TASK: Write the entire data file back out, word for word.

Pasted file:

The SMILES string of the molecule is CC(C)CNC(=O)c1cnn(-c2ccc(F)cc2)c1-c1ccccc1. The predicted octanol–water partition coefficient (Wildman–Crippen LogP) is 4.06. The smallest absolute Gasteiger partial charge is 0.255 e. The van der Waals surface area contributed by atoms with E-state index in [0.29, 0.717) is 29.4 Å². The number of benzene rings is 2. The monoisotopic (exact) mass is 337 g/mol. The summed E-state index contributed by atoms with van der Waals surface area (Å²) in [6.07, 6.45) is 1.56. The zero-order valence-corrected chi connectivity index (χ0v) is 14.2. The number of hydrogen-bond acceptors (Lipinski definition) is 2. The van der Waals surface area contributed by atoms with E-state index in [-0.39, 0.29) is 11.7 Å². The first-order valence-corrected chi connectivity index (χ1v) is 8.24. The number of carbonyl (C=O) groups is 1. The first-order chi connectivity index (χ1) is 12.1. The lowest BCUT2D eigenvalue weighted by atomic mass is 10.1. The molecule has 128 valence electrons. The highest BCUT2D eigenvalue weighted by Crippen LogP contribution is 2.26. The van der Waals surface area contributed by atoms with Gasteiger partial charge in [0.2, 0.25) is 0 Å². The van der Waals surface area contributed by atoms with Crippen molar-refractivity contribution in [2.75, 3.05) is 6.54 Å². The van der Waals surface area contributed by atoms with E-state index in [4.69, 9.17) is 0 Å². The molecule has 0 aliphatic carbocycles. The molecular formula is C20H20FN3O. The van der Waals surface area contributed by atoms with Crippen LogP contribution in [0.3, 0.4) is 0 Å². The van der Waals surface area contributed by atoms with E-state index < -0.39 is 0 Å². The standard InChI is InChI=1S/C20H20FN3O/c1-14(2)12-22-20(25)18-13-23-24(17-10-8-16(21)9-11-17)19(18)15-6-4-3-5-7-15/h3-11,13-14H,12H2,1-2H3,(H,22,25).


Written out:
The SMILES string of the molecule is CC(C)CNC(=O)c1cnn(-c2ccc(F)cc2)c1-c1ccccc1. The predicted octanol–water partition coefficient (Wildman–Crippen LogP) is 4.06. The smallest absolute Gasteiger partial charge is 0.255 e. The van der Waals surface area contributed by atoms with E-state index in [0.29, 0.717) is 29.4 Å². The number of benzene rings is 2. The monoisotopic (exact) mass is 337 g/mol. The summed E-state index contributed by atoms with van der Waals surface area (Å²) in [6.07, 6.45) is 1.56. The zero-order valence-corrected chi connectivity index (χ0v) is 14.2. The number of hydrogen-bond acceptors (Lipinski definition) is 2. The van der Waals surface area contributed by atoms with E-state index in [-0.39, 0.29) is 11.7 Å². The first-order valence-corrected chi connectivity index (χ1v) is 8.24. The number of carbonyl (C=O) groups is 1. The first-order chi connectivity index (χ1) is 12.1. The lowest BCUT2D eigenvalue weighted by atomic mass is 10.1. The molecule has 128 valence electrons. The highest BCUT2D eigenvalue weighted by Crippen LogP contribution is 2.26. The van der Waals surface area contributed by atoms with Gasteiger partial charge in [0.2, 0.25) is 0 Å². The van der Waals surface area contributed by atoms with Crippen molar-refractivity contribution in [2.75, 3.05) is 6.54 Å². The van der Waals surface area contributed by atoms with E-state index in [4.69, 9.17) is 0 Å². The molecule has 0 aliphatic carbocycles. The molecular formula is C20H20FN3O. The van der Waals surface area contributed by atoms with Crippen LogP contribution in [0.3, 0.4) is 0 Å². The van der Waals surface area contributed by atoms with E-state index < -0.39 is 0 Å². The standard InChI is InChI=1S/C20H20FN3O/c1-14(2)12-22-20(25)18-13-23-24(17-10-8-16(21)9-11-17)19(18)15-6-4-3-5-7-15/h3-11,13-14H,12H2,1-2H3,(H,22,25).